UK festivals ‘face wave of cancellations without Government insurance backing’

Trade groups for the live music sector said they have started to see a ‘steady stream’ of cancellations for summer events.

UK festivals ‘face wave of cancellations without Government insurance backing’

Music festivals, concerts and events planned for the summer could see “a wave of cancellations” if the Government continues to refuse to back insurance plans for the sector, the industry has warned.

After an almost two-year break since the last summer festival season, operators are witnessing strong demand from customers desperate to snap up tickets for events.

However, trade groups for the live music sector said they have started to see a “steady stream” of cancellations for summer events because of continued uncertainty surrounding the pandemic.

Insurance firms have therefore widely rejected operators looking to hold events this summer.

Live events resumption
Glastonbury is among festivals to postpone their events until 2022 (Yui Mok/PA)

However, despite calls from the sector for the past six months, the UK Government has continued to push back against calls for similar support.

Greg Parmley, chief executive of industry lobby group LIVE, said: “These events take months to plan with large upfront costs, so without the development of a Government-backed insurance scheme now, the summer is going to time out for many organisers.

“With other countries starting to step up and provide these schemes, the UK is getting left behind.

“We are desperate to get back to work safely and provide world-leading music events this summer but this simply won’t be possible without this further, vital financial support from Government.”

He added: “This ongoing uncertainty and lack of clarity is feeding the steady stream of recent cancellations.”

The group pointed to the Belladrum Tartan Heart Festival near Inverness, which announced that plans to host the event in July had been postponed in an update on Thursday.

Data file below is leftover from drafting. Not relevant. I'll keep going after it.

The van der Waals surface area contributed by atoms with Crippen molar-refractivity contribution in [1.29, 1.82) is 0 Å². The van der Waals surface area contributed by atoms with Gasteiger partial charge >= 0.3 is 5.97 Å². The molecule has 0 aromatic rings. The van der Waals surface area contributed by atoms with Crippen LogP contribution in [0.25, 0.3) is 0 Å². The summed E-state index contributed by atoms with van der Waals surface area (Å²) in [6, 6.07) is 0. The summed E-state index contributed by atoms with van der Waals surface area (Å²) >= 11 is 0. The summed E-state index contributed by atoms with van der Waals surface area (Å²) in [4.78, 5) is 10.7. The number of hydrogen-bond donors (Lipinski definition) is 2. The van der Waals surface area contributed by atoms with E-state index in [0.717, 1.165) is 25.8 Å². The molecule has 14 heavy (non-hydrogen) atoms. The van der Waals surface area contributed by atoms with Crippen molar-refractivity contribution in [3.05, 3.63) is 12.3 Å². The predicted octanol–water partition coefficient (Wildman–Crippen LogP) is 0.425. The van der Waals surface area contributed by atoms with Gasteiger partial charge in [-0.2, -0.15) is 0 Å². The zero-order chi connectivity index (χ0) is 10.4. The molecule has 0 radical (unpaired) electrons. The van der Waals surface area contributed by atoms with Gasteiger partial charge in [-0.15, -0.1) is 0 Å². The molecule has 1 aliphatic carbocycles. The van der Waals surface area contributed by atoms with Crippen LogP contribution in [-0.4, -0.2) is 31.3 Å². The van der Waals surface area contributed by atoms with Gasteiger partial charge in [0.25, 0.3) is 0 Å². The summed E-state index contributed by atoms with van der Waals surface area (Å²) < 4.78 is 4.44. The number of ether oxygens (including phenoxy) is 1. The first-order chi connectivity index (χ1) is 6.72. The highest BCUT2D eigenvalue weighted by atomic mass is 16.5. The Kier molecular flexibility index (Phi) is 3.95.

“We have been working closely with the rest of the UK event industry in lengthy conversations with Westminster Government to provide an insurance policy for our industry,” the festival said in a statement.

Industry bodies have warned that uncertainty over whether distancing restrictions will be in place after the June 21 reopening date for all events is still a cause for concern.

According to the Association of Independent Festivals, the average cost of staging a festival is more than £6 million, with a significant amount of these costs needing to be paid weeks in advance.

UK Music chief executive Jamie Njoku-Goodwin said: “The financial risks involved in planning a major event without proper insurance is too great for the vast majority of organisers to bear.

“The consequences are already playing out.

“Despite the huge success of the vaccine rollout, and the optimism from ministers about a ‘great British summer’, we’ve already seen major festivals that should have taken place this summer cancel.

“Without viable insurance options, I fear we will see a wave of cancellations of festivals in the coming weeks.”

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